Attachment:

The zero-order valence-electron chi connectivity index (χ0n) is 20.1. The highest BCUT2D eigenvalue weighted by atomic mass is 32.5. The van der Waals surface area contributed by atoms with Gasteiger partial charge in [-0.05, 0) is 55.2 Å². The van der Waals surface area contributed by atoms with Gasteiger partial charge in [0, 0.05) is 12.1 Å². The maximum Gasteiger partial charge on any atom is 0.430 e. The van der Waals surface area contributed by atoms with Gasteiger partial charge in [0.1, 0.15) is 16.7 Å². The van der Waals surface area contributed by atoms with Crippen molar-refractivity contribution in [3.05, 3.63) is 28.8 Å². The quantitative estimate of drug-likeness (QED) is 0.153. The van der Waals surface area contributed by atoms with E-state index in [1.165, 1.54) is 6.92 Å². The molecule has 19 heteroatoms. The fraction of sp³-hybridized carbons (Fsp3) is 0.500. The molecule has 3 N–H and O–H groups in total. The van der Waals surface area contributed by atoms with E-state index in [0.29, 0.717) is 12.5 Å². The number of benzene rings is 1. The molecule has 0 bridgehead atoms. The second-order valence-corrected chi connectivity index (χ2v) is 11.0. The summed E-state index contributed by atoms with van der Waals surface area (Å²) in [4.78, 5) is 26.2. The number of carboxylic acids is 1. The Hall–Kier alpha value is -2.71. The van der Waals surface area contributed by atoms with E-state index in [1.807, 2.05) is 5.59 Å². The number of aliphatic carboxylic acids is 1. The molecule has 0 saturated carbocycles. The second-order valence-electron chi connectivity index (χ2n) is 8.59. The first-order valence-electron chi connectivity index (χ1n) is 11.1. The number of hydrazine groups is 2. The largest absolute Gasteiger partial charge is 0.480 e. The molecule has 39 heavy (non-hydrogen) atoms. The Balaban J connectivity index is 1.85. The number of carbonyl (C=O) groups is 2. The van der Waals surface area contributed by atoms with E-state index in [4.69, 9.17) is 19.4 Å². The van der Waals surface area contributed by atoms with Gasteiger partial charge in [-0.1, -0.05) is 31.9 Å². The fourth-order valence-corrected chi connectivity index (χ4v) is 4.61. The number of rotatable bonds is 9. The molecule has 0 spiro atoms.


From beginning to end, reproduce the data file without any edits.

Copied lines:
The zero-order valence-electron chi connectivity index (χ0n) is 20.1. The highest BCUT2D eigenvalue weighted by atomic mass is 32.5. The van der Waals surface area contributed by atoms with Gasteiger partial charge in [-0.05, 0) is 55.2 Å². The van der Waals surface area contributed by atoms with Gasteiger partial charge in [0, 0.05) is 12.1 Å². The maximum Gasteiger partial charge on any atom is 0.430 e. The van der Waals surface area contributed by atoms with Gasteiger partial charge in [0.1, 0.15) is 16.7 Å². The van der Waals surface area contributed by atoms with Crippen molar-refractivity contribution in [3.05, 3.63) is 28.8 Å². The quantitative estimate of drug-likeness (QED) is 0.153. The van der Waals surface area contributed by atoms with E-state index in [1.165, 1.54) is 6.92 Å². The molecule has 19 heteroatoms. The fraction of sp³-hybridized carbons (Fsp3) is 0.500. The molecule has 3 N–H and O–H groups in total. The van der Waals surface area contributed by atoms with E-state index in [0.29, 0.717) is 12.5 Å². The number of benzene rings is 1. The molecule has 0 bridgehead atoms. The second-order valence-corrected chi connectivity index (χ2v) is 11.0. The summed E-state index contributed by atoms with van der Waals surface area (Å²) in [4.78, 5) is 26.2. The number of carboxylic acids is 1. The Hall–Kier alpha value is -2.71. The van der Waals surface area contributed by atoms with E-state index in [1.807, 2.05) is 5.59 Å². The number of aliphatic carboxylic acids is 1. The molecule has 0 saturated carbocycles. The second-order valence-electron chi connectivity index (χ2n) is 8.59. The first-order valence-electron chi connectivity index (χ1n) is 11.1. The number of hydrazine groups is 2. The largest absolute Gasteiger partial charge is 0.480 e. The molecule has 39 heavy (non-hydrogen) atoms. The Balaban J connectivity index is 1.85. The number of carbonyl (C=O) groups is 2. The van der Waals surface area contributed by atoms with E-state index in [4.69, 9.17) is 19.4 Å². The van der Waals surface area contributed by atoms with Gasteiger partial charge in [-0.1, -0.05) is 31.9 Å². The fourth-order valence-corrected chi connectivity index (χ4v) is 4.61. The number of rotatable bonds is 9. The molecule has 0 spiro atoms.